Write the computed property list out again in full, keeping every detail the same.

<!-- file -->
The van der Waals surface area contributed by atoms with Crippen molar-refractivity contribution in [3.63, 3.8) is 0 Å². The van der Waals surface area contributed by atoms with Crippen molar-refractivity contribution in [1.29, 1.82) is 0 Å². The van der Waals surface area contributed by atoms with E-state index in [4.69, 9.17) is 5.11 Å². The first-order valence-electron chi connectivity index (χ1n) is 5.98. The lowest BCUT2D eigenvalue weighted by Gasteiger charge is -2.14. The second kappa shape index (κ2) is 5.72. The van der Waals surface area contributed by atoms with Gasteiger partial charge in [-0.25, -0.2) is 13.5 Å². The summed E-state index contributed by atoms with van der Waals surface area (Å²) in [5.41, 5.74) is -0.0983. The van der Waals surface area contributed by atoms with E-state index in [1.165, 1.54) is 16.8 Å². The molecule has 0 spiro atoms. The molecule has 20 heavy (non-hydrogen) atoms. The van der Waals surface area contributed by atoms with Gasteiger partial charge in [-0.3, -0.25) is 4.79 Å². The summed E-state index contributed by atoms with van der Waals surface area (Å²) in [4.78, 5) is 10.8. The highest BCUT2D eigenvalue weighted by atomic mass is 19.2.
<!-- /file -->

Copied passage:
The van der Waals surface area contributed by atoms with Crippen molar-refractivity contribution in [3.63, 3.8) is 0 Å². The van der Waals surface area contributed by atoms with Crippen molar-refractivity contribution in [1.29, 1.82) is 0 Å². The van der Waals surface area contributed by atoms with E-state index in [4.69, 9.17) is 5.11 Å². The first-order valence-electron chi connectivity index (χ1n) is 5.98. The lowest BCUT2D eigenvalue weighted by Gasteiger charge is -2.14. The second kappa shape index (κ2) is 5.72. The van der Waals surface area contributed by atoms with Gasteiger partial charge in [-0.25, -0.2) is 13.5 Å². The summed E-state index contributed by atoms with van der Waals surface area (Å²) in [5.41, 5.74) is -0.0983. The van der Waals surface area contributed by atoms with E-state index in [1.165, 1.54) is 16.8 Å². The molecule has 0 spiro atoms. The molecule has 20 heavy (non-hydrogen) atoms. The van der Waals surface area contributed by atoms with Gasteiger partial charge in [-0.3, -0.25) is 4.79 Å². The summed E-state index contributed by atoms with van der Waals surface area (Å²) in [4.78, 5) is 10.8. The highest BCUT2D eigenvalue weighted by atomic mass is 19.2.